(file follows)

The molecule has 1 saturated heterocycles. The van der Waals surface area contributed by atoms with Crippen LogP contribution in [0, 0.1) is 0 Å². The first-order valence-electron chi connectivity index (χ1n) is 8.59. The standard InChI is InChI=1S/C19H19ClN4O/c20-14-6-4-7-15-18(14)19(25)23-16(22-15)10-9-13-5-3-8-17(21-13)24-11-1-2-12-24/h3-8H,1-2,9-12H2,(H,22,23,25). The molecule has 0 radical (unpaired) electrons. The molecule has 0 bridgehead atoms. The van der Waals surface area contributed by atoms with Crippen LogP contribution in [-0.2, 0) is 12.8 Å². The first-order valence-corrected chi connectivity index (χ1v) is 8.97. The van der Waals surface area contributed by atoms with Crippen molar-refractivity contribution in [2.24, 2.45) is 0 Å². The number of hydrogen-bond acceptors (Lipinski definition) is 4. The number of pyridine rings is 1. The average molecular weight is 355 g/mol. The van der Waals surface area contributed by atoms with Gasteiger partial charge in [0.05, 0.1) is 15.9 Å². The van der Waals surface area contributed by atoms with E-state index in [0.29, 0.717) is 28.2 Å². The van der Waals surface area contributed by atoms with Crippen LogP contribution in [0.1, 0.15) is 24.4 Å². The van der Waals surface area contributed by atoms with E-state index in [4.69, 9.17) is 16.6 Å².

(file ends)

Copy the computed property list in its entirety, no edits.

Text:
The molecule has 1 saturated heterocycles. The van der Waals surface area contributed by atoms with Crippen LogP contribution in [0, 0.1) is 0 Å². The first-order valence-electron chi connectivity index (χ1n) is 8.59. The standard InChI is InChI=1S/C19H19ClN4O/c20-14-6-4-7-15-18(14)19(25)23-16(22-15)10-9-13-5-3-8-17(21-13)24-11-1-2-12-24/h3-8H,1-2,9-12H2,(H,22,23,25). The molecule has 0 radical (unpaired) electrons. The molecule has 0 bridgehead atoms. The van der Waals surface area contributed by atoms with Crippen LogP contribution in [-0.2, 0) is 12.8 Å². The first-order valence-corrected chi connectivity index (χ1v) is 8.97. The van der Waals surface area contributed by atoms with Crippen molar-refractivity contribution in [2.24, 2.45) is 0 Å². The number of hydrogen-bond acceptors (Lipinski definition) is 4. The number of pyridine rings is 1. The average molecular weight is 355 g/mol. The van der Waals surface area contributed by atoms with Gasteiger partial charge in [0.05, 0.1) is 15.9 Å². The van der Waals surface area contributed by atoms with E-state index in [0.29, 0.717) is 28.2 Å². The van der Waals surface area contributed by atoms with Crippen LogP contribution in [0.1, 0.15) is 24.4 Å². The van der Waals surface area contributed by atoms with E-state index in [4.69, 9.17) is 16.6 Å².